Clearly, I loathe this scene and how it initiates the story.
Now before I get accused of giving Teen Titans a pass, I’m not particularly fond of Red Robin’s character in the New 52. He is certainly a downgrade from the Tim Drake pre New 52. And don’t get me started on N.O.W.H.E.R.E. Could there be another nebulously nefarious organization with as convoluted a history? And, to be honest, Harvest should have been more of a salesman. He should have been more of a tempter.
In the end, though, I find Teen Titans, though not as artistically original, to be the better read. Young Avengers, though artistically original, doesn’t really achieve its promise. I want to read more Teen Titans. I’m not looking forward to Young Avengers.
Young Avengers ended with issue 15 of Gillen’s run. It is a shame that there doesn’t seem to be any moves for a third creative team (so far).
Joining Young Avengers in cancellation is Teen Titans with next months issue. I wonder what the next Teen Titans series looks like.
Hopefully it isn’t a rehash of previous runs. Same goes for Young Avengers.
I just hope Bunker and Solstice don’t end up forgotten in limbo.
What is wrong with Young Avengers? The latest series is ending in January after fifteen issues and a full year in publication. Apparently, the current creative team had a set story they wished to tell, and now that it is told, they have nothing else to add. Seriously? That was all?
Prepare for a rant in three, two, one . . .
Don’t get me wrong. I like Kieron Gillen’s writing. I love Jamie McKelvie’s art. But a fifteen issue single arc dealing with a transdimensional parasite with a kyoiku mama complex is all they had? Cue eye roll.
I’ve bitched about Young Avengers before. I despised Children’s Crusade and disliked Young Avengers: Dark Reign quite strongly. And I cannot say I’ve been too fond of this present, soon to be ended series. After reading the first two issues, I cannot say that kyoiku mama parasite interested me. Even if the whole point is to try and find new ways of engaging with and writing about younger superheroes.
Perhaps I have the same relationship with Young Avengers that I have with Naruto: a strongly love/ hate relationship. I want to love the series, but the foibles the series commits makes that impossible.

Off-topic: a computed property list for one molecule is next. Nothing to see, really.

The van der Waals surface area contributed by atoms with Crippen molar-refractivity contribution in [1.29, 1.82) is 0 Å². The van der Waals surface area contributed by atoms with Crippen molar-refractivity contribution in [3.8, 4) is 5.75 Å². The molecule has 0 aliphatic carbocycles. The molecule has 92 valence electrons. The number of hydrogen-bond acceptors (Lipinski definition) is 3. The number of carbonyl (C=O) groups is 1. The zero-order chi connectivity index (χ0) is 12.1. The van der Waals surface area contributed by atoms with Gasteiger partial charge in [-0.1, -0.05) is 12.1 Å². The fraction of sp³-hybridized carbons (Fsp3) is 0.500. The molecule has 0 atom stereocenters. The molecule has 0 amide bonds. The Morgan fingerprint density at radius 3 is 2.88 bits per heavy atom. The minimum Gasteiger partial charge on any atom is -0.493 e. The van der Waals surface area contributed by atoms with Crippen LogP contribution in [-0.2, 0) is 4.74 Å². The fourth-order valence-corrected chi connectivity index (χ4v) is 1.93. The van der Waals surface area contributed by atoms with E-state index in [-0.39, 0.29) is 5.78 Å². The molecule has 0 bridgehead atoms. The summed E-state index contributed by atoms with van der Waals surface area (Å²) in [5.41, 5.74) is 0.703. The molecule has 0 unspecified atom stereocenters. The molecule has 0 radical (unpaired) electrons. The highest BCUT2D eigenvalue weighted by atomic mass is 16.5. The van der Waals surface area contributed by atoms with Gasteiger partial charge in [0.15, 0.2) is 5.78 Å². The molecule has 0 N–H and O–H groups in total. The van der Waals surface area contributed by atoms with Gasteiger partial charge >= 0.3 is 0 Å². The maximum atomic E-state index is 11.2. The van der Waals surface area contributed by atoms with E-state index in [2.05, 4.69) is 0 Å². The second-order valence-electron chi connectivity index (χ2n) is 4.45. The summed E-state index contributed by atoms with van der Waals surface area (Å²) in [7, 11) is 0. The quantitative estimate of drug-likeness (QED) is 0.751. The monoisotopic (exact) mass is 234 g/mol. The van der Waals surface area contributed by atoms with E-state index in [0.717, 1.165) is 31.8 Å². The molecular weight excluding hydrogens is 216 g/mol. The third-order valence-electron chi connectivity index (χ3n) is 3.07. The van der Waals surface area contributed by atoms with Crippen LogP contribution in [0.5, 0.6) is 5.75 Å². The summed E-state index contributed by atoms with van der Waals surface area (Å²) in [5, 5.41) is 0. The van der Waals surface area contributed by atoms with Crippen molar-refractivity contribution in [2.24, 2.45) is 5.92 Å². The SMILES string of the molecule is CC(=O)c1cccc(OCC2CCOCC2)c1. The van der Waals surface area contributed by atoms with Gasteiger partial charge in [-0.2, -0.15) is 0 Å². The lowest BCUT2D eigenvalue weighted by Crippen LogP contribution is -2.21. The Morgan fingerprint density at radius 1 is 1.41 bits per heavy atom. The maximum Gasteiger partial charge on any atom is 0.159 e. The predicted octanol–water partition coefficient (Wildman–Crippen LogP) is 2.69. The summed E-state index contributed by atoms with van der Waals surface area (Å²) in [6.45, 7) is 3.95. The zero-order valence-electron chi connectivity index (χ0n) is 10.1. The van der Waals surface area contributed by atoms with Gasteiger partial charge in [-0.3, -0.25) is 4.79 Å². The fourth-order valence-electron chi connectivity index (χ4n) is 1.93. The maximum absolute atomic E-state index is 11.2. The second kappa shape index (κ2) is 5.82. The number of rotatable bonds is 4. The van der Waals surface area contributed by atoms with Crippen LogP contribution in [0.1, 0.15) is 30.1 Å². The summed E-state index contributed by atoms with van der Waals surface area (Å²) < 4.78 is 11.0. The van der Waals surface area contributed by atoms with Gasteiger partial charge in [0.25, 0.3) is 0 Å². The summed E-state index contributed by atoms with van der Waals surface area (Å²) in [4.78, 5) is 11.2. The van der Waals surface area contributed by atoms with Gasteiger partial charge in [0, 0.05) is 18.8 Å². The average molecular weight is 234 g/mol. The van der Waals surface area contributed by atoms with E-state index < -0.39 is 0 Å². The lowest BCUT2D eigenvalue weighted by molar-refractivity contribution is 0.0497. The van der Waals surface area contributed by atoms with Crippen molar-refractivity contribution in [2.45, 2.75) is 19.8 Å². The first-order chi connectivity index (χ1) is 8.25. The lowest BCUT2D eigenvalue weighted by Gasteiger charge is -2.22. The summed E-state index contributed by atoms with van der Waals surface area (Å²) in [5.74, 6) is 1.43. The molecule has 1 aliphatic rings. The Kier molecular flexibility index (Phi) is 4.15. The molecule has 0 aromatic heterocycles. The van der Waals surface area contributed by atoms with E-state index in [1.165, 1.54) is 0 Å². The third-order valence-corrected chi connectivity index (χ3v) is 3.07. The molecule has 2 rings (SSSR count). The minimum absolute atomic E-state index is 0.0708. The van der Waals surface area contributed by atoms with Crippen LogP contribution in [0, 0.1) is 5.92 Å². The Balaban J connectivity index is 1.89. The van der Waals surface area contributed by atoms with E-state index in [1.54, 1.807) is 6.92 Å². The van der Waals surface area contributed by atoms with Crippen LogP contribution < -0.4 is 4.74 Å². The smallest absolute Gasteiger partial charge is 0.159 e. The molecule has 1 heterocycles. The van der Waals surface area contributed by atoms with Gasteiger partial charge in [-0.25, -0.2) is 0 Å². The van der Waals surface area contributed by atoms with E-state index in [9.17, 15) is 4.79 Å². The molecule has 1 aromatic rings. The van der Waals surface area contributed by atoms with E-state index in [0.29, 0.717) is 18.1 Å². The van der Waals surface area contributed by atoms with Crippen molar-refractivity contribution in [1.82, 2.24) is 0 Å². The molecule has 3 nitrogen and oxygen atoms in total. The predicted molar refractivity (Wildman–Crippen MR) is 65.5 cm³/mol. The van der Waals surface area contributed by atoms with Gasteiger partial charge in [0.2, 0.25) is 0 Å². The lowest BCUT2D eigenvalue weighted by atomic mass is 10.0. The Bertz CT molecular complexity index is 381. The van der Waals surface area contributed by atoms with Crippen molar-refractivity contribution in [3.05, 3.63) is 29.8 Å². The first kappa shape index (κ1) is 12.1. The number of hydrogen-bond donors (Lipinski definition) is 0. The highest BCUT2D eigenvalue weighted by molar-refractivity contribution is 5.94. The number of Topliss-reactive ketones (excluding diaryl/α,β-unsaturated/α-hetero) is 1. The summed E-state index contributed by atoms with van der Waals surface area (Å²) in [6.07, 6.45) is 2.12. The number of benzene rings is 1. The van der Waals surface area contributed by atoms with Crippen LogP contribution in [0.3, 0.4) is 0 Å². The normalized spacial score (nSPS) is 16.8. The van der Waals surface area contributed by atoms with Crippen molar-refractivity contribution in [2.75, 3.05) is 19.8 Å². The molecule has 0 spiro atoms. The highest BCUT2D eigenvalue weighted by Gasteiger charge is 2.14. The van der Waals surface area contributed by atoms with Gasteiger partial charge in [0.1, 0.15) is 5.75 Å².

In a way nothing about the plot of this series has really pleased me.
My favorite character is Wiccan (not a shock, I know), but I detest how his character has been written lately. It is great that he is, arguably, the main protagonist of the series (and of Children’s Crusade). But seriously, is writing him as a Shinji Ikari expy the best direction?
Let’s be clear, the plots of the last two Young Avengers arcs have featured Wiccan initiating the story by fantastically fucking up. The first time, in his pursuit to find and redeem his mother, a teammate died at Doom’s hands and saw the birth of Kang. This time? I haven’t been keeping up, but it seems to be a clusterfuck, all because he wanted to do something nice for his boyfriend.
After all of this, Wiccan had the right idea when he gave up superheroics. In universe, at least, why the fuck is he not at Avengers Academy or Jean Grey? The boy needs freaking training, regardless of whether or not he going to remain a hero or not.
Personally, an arc that drives Wiccan back into superheroics rather than reinforcing his choice to quit would have been better. One that Wiccan himself did not generate. What that could have been, I do not know. I’m not writing it.
The only good point about this whole thing is, perhaps, the relationship troubles it is giving Wiccan and Hulkling. Not that it will go anywhere in the end. . .
Part of the problem with Young Avengers as a series is that it has to deferentiate itself from other teen superhero books. Especially Teen Titans. I’ve been thinking of the two series together for a while. Now, Marvel itself is not limited to Young Avengers when it comes to teen superhero books. It has/ had Avengers Academy, Avengers Arena, Wolverine and the X-Men, etc. And each takes a different track in how it approaches being a teen superhero.